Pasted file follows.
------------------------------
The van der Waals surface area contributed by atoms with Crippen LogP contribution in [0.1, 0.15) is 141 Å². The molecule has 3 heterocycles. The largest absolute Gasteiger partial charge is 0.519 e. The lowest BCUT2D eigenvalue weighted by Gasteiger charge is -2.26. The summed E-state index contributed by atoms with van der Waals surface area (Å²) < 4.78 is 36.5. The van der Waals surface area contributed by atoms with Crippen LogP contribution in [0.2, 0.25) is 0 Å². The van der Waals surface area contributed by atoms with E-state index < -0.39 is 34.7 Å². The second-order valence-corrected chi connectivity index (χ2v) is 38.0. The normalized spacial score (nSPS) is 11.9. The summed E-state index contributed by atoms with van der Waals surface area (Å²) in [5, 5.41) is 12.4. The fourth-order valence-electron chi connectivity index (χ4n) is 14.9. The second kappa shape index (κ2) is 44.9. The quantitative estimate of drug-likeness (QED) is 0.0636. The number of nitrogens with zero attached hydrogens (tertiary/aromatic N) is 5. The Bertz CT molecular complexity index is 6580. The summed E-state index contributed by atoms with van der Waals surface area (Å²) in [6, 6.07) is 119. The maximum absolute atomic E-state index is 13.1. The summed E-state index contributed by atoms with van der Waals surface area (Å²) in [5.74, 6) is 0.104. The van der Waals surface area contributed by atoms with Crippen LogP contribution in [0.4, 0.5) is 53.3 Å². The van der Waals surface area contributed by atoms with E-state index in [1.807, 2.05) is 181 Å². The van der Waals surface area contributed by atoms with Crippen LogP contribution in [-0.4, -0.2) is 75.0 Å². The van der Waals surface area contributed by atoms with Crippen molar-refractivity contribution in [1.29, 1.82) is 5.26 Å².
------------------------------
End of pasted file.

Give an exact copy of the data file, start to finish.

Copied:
The van der Waals surface area contributed by atoms with Crippen LogP contribution in [0.1, 0.15) is 141 Å². The molecule has 3 heterocycles. The largest absolute Gasteiger partial charge is 0.519 e. The lowest BCUT2D eigenvalue weighted by Gasteiger charge is -2.26. The summed E-state index contributed by atoms with van der Waals surface area (Å²) < 4.78 is 36.5. The van der Waals surface area contributed by atoms with Crippen LogP contribution in [0.2, 0.25) is 0 Å². The van der Waals surface area contributed by atoms with E-state index < -0.39 is 34.7 Å². The second-order valence-corrected chi connectivity index (χ2v) is 38.0. The normalized spacial score (nSPS) is 11.9. The summed E-state index contributed by atoms with van der Waals surface area (Å²) in [5, 5.41) is 12.4. The fourth-order valence-electron chi connectivity index (χ4n) is 14.9. The second kappa shape index (κ2) is 44.9. The quantitative estimate of drug-likeness (QED) is 0.0636. The number of nitrogens with zero attached hydrogens (tertiary/aromatic N) is 5. The Bertz CT molecular complexity index is 6580. The summed E-state index contributed by atoms with van der Waals surface area (Å²) in [6, 6.07) is 119. The maximum absolute atomic E-state index is 13.1. The summed E-state index contributed by atoms with van der Waals surface area (Å²) in [5.74, 6) is 0.104. The van der Waals surface area contributed by atoms with Crippen LogP contribution in [0.4, 0.5) is 53.3 Å². The van der Waals surface area contributed by atoms with E-state index in [1.807, 2.05) is 181 Å². The van der Waals surface area contributed by atoms with Crippen LogP contribution in [-0.4, -0.2) is 75.0 Å². The van der Waals surface area contributed by atoms with Crippen molar-refractivity contribution in [1.29, 1.82) is 5.26 Å².